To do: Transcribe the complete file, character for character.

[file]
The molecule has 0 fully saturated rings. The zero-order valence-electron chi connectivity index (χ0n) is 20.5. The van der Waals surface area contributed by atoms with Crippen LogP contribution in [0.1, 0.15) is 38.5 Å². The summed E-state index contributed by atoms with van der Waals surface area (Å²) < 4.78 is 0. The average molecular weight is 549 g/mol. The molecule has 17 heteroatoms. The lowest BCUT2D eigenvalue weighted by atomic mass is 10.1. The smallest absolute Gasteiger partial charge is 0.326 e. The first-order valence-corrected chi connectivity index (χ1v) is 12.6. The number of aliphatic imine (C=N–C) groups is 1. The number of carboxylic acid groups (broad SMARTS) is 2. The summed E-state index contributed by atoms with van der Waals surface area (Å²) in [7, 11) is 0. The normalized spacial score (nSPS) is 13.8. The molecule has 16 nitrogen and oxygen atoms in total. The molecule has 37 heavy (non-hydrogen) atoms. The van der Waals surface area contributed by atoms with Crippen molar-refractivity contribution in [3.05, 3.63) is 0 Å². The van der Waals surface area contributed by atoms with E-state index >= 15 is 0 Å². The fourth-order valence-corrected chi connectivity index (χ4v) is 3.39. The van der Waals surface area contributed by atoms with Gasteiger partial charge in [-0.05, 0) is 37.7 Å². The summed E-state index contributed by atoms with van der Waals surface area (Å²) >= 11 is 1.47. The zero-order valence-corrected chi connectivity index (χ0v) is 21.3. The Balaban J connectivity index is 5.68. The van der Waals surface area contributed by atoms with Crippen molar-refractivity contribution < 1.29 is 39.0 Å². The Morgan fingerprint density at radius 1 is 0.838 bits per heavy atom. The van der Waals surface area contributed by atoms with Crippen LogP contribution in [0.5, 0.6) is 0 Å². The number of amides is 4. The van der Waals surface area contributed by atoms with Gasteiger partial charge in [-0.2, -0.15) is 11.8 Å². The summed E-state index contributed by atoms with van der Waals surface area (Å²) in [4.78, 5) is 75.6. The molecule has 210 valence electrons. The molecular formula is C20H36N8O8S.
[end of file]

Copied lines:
The molecule has 0 fully saturated rings. The zero-order valence-electron chi connectivity index (χ0n) is 20.5. The van der Waals surface area contributed by atoms with Crippen LogP contribution in [0.1, 0.15) is 38.5 Å². The summed E-state index contributed by atoms with van der Waals surface area (Å²) < 4.78 is 0. The average molecular weight is 549 g/mol. The molecule has 17 heteroatoms. The lowest BCUT2D eigenvalue weighted by atomic mass is 10.1. The smallest absolute Gasteiger partial charge is 0.326 e. The first-order valence-corrected chi connectivity index (χ1v) is 12.6. The number of aliphatic imine (C=N–C) groups is 1. The number of carboxylic acid groups (broad SMARTS) is 2. The summed E-state index contributed by atoms with van der Waals surface area (Å²) in [7, 11) is 0. The normalized spacial score (nSPS) is 13.8. The molecule has 16 nitrogen and oxygen atoms in total. The molecule has 37 heavy (non-hydrogen) atoms. The van der Waals surface area contributed by atoms with Crippen molar-refractivity contribution in [3.05, 3.63) is 0 Å². The van der Waals surface area contributed by atoms with E-state index >= 15 is 0 Å². The fourth-order valence-corrected chi connectivity index (χ4v) is 3.39. The van der Waals surface area contributed by atoms with Gasteiger partial charge in [-0.05, 0) is 37.7 Å². The summed E-state index contributed by atoms with van der Waals surface area (Å²) >= 11 is 1.47. The zero-order valence-corrected chi connectivity index (χ0v) is 21.3. The Balaban J connectivity index is 5.68. The van der Waals surface area contributed by atoms with Crippen molar-refractivity contribution < 1.29 is 39.0 Å². The Morgan fingerprint density at radius 1 is 0.838 bits per heavy atom. The van der Waals surface area contributed by atoms with Crippen LogP contribution in [0.5, 0.6) is 0 Å². The number of amides is 4. The van der Waals surface area contributed by atoms with Gasteiger partial charge in [-0.2, -0.15) is 11.8 Å². The summed E-state index contributed by atoms with van der Waals surface area (Å²) in [4.78, 5) is 75.6. The molecule has 210 valence electrons. The molecular formula is C20H36N8O8S.